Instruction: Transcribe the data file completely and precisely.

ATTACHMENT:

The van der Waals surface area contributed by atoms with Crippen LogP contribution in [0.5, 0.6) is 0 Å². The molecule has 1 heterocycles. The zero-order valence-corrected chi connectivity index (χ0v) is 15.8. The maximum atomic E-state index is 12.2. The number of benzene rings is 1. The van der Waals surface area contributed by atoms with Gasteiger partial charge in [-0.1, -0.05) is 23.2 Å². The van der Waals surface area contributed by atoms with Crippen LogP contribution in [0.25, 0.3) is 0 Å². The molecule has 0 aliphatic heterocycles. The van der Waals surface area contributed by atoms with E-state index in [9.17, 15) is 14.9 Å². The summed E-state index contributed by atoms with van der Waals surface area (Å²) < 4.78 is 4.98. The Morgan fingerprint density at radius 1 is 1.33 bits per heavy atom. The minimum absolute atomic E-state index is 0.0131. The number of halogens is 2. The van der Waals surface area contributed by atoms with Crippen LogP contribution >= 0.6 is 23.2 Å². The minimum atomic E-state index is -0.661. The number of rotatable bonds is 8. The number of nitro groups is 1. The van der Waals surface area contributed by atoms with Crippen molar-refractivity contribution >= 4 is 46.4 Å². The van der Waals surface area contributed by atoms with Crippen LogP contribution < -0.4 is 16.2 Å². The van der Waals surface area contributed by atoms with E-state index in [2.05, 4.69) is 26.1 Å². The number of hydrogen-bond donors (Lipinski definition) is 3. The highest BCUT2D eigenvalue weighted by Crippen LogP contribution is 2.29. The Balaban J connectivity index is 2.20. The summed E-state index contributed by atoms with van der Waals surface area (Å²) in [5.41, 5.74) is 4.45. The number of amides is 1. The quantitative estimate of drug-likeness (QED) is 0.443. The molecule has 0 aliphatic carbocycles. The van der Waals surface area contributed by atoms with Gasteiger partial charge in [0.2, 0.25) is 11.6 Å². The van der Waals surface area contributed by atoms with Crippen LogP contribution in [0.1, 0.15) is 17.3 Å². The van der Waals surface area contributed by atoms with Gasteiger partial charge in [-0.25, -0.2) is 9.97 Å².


The van der Waals surface area contributed by atoms with Crippen LogP contribution in [0.5, 0.6) is 0 Å². The molecule has 1 heterocycles. The zero-order valence-corrected chi connectivity index (χ0v) is 15.8. The maximum atomic E-state index is 12.2. The number of benzene rings is 1. The van der Waals surface area contributed by atoms with Gasteiger partial charge in [-0.1, -0.05) is 23.2 Å². The van der Waals surface area contributed by atoms with Crippen LogP contribution in [0.25, 0.3) is 0 Å². The molecule has 0 aliphatic heterocycles. The van der Waals surface area contributed by atoms with E-state index in [9.17, 15) is 14.9 Å². The summed E-state index contributed by atoms with van der Waals surface area (Å²) < 4.78 is 4.98. The Morgan fingerprint density at radius 1 is 1.33 bits per heavy atom. The minimum absolute atomic E-state index is 0.0131. The number of halogens is 2. The van der Waals surface area contributed by atoms with Crippen LogP contribution >= 0.6 is 23.2 Å². The minimum atomic E-state index is -0.661. The number of rotatable bonds is 8. The number of nitro groups is 1. The van der Waals surface area contributed by atoms with Crippen molar-refractivity contribution >= 4 is 46.4 Å². The van der Waals surface area contributed by atoms with Crippen LogP contribution < -0.4 is 16.2 Å². The van der Waals surface area contributed by atoms with E-state index in [2.05, 4.69) is 26.1 Å². The number of hydrogen-bond donors (Lipinski definition) is 3. The highest BCUT2D eigenvalue weighted by Crippen LogP contribution is 2.29. The Balaban J connectivity index is 2.20. The summed E-state index contributed by atoms with van der Waals surface area (Å²) in [5.41, 5.74) is 4.45. The number of amides is 1. The quantitative estimate of drug-likeness (QED) is 0.443. The molecule has 0 aliphatic carbocycles. The van der Waals surface area contributed by atoms with Gasteiger partial charge in [0.2, 0.25) is 11.6 Å². The van der Waals surface area contributed by atoms with Crippen LogP contribution in [0.1, 0.15) is 17.3 Å². The van der Waals surface area contributed by atoms with Gasteiger partial charge in [-0.25, -0.2) is 9.97 Å².